Wild Thing by Josh Bazell

You have to be in the mood for something off the wall bizarre to enjoy this book.  You also have to be willing to deal with the bizarre elements mixed with crude language and gory situations.  Check, check and check; I was ready to hunt down a mythical beast.

In the deep woods of Minnesota is a little visited lake reputed to be the home of an incredible beast.  Billionaires are converging on a lodge, each paying a million dollars each, to track and hopefully see the creature.  Little do these intrepid adventurers know but the beast has killed people before.  And it has a bite resembling the fabled Nessie more than any other creature known to man.

This is a loose sequel to Beat the Reaper starring a “reformed” Mafia hit man on the run.  He goes by so many names it’s hard to know what to call him besides “the main character.”  The book employs a technique in fiction that I adore, but some people loathe: footnotes.  I like snarky informative footnotes in whatever I’m reading but fiction most of all.  I skimmed the Appendix and the Source Notes because while they were interesting to have and it was cool that the author included them, they weren’t interesting enough to hold my interest. 

Friday, April 13, 2012

Getting Over Mr. Right by Chrissie Manby

This is the quintessential guide of what NOT to do if you are dumped, especially if, like Ashleigh, you are dumped by your Mr. Right on Facebook.  I think it’s safe to say that most of us would give up on a guy who dumped us so publically and impersonally but Ashleigh is convinced that he was the ONE.  (As a reader we are certain from the beginning that he’s a ZERO.  But let’s face it there is no way to explain love.)  This is the story of Ashleigh’s meltdown and catastrophic ideas to get Mr. Right back right now.  She resorts to stalking, interesting beauty parlor choices and voodoo to get him back.  She manages to lose her job, her best friend and her apartment in the process.  Ashleigh is a mess, but she is a likeable mess as she ping pongs from one wild mishap to another.  And the book features the best use of a Sharpie pen ever.

In true chick lit fashion all comes out pretty much okay at the end but it is a wild ride getting there.  It’s not out until July 10th so place your hold on this perfect beach read now.

Thursday, April 12, 2012

Doc by Mary Doria Russell

My parents have always been huge fans of movie westerns, especially ones starring Clint Eastwood.  I wanted nothing to do with them when I was younger.  Only now do I know how I missed out.  One holiday a few years ago I wasn’t feeling great and decided to get a nice long movie to watch.  I was working my way through one of those “Best Movies Ever” lists and decided to get The Good, the Bad, and the Ugly from the library.  I have been hooked ever since.  (Yes, I now proudly own all three “Man With No Name” westerns.)

Being curious about best lists (but finding I rarely agree with everything on them) I put off reading Doc.  That was another mistake.  Even if you aren’t a fan of westerns you will enjoy this tale of life in the Old West.  It’s a fictionalized biography of Doc Holliday before the shootout at the O.K. Corral made him infamous.  He was an interesting man with an interesting life.  Nothing like the man I envisioned him to be.  Same goes for his best friend, not Wyatt Earp, Morgan Earp.  Doc knew three of the Earp brothers while living in Dodge City yet only Wyatt remains known in popular culture.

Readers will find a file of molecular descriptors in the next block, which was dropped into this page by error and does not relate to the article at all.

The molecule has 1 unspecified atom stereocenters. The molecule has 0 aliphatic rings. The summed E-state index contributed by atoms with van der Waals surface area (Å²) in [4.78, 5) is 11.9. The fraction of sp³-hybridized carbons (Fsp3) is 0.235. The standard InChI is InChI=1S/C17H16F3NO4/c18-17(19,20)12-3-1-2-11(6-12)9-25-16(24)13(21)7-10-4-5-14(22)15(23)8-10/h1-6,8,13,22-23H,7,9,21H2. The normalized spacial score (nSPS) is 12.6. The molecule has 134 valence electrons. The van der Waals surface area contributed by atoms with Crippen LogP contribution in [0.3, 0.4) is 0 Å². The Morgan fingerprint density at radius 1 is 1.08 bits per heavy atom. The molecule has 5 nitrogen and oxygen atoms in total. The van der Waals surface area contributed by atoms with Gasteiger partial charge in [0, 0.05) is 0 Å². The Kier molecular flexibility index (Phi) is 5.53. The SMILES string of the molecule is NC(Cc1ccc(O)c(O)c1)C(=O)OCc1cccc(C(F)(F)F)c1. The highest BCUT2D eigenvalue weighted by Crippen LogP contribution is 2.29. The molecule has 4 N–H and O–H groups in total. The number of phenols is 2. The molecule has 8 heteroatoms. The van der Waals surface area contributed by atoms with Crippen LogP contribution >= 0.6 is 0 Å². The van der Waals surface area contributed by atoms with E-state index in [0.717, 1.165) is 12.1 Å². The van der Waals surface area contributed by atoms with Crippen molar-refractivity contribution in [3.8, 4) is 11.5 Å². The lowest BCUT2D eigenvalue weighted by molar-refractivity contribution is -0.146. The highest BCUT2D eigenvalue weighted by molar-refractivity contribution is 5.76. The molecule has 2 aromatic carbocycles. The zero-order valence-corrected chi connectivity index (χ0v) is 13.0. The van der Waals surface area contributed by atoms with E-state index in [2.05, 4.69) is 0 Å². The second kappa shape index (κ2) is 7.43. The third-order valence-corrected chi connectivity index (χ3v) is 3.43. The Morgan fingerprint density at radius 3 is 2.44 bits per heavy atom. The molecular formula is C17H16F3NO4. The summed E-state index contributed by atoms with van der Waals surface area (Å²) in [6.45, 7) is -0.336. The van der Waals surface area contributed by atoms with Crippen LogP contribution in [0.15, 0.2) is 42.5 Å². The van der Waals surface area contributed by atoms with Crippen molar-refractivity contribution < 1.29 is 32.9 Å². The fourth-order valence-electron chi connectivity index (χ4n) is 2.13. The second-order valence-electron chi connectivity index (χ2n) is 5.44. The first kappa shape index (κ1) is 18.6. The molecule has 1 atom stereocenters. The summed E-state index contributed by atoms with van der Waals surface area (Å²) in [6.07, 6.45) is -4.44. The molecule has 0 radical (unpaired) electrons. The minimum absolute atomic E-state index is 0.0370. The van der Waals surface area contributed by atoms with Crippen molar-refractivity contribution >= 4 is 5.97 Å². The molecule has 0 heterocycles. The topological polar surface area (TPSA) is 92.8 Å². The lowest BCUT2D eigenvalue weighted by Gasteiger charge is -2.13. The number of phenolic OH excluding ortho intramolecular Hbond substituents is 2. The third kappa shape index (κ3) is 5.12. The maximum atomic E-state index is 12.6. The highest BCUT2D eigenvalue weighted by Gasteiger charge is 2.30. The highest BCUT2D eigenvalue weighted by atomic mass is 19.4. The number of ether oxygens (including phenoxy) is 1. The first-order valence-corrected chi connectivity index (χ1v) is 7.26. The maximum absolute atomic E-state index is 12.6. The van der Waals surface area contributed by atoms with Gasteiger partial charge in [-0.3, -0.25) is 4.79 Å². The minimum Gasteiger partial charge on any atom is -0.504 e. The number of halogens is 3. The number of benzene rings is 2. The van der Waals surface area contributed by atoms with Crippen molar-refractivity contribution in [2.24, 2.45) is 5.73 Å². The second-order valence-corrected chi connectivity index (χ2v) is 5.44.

If you are a fan of historical fiction I think you’ll really enjoy learning about the cow town of Dodge City and the men whose names you may know without knowing the men they were. 

The Popular Fiction Book Discussion Group will be discussing Doc on Tuesday, May 15th at 7pm at the Bridgewater Library.  You can register for the discussion here.

Thursday, April 5, 2012

The Art of Hearing Heartbeats by Jan-Philipp Sendker

Julia’s father, a successful New York lawyer, suddenly disappeared four years ago.  No one has heard from him since.  A love letter her father wrote years ago to a woman in his native country of Burma turns up and Julia is intrigued.  Her father never spoke to anyone about the first twenty years of his life.  Since a small village in Burma is the only lead Julia has she heads there to find answers. 

This book is two stories in one.  In the present it is the story of a daughter learning about her father’s life from a local villager.  In the past it is a love story that defies all odds and makes your heart sing.  A masterfully told tale of enduring love, the twists of fate and the journey life takes us on to discover what is truly important.
Home Front by Kristin Hannah

Joleen is a helicopter for the National Guard.  Her family doesn’t understand that she enjoys being a soldier and that her colleagues are like another family to her.  When Joleen is deployed to Iraq her family is less than enthusiastic or supportive, but while she’s gone her husband and daughters begin to come to terms with Joleen’s profession and absence.  Then, tragedy strikes.

When someone asks me for women’s fiction Hannah is definitely one of my go-to authors.  She is great at writing about family relationships.  That said, I think she may have goofed on this one.  The inner struggles Joleen faces dealing with being away from home, her shattered family and her injuries, are wonderfully done.  The relationship between Joleen and her husband Michael is believable as well.  However, I had a really hard time believing in or liking twelve-year-old Betsy.  I refuse to believe that a child raised by a strong woman like Joleen would be so selfish, childish or bratty.  I understand that she would be angry and upset that her mother was going to war, but embarrassed?  And when her mother came home with severe injuries would she have no understanding that life couldn’t possibly go back to normal right away?  I think the reason that my dislike for this character was so strong and so jarring was that I listened to the audiobook and her whining was extremely evident.  I read the last seventy pages of the book and liked it quite a bit.  This is the one of those rare times I can say that I do not recommend this book on audio.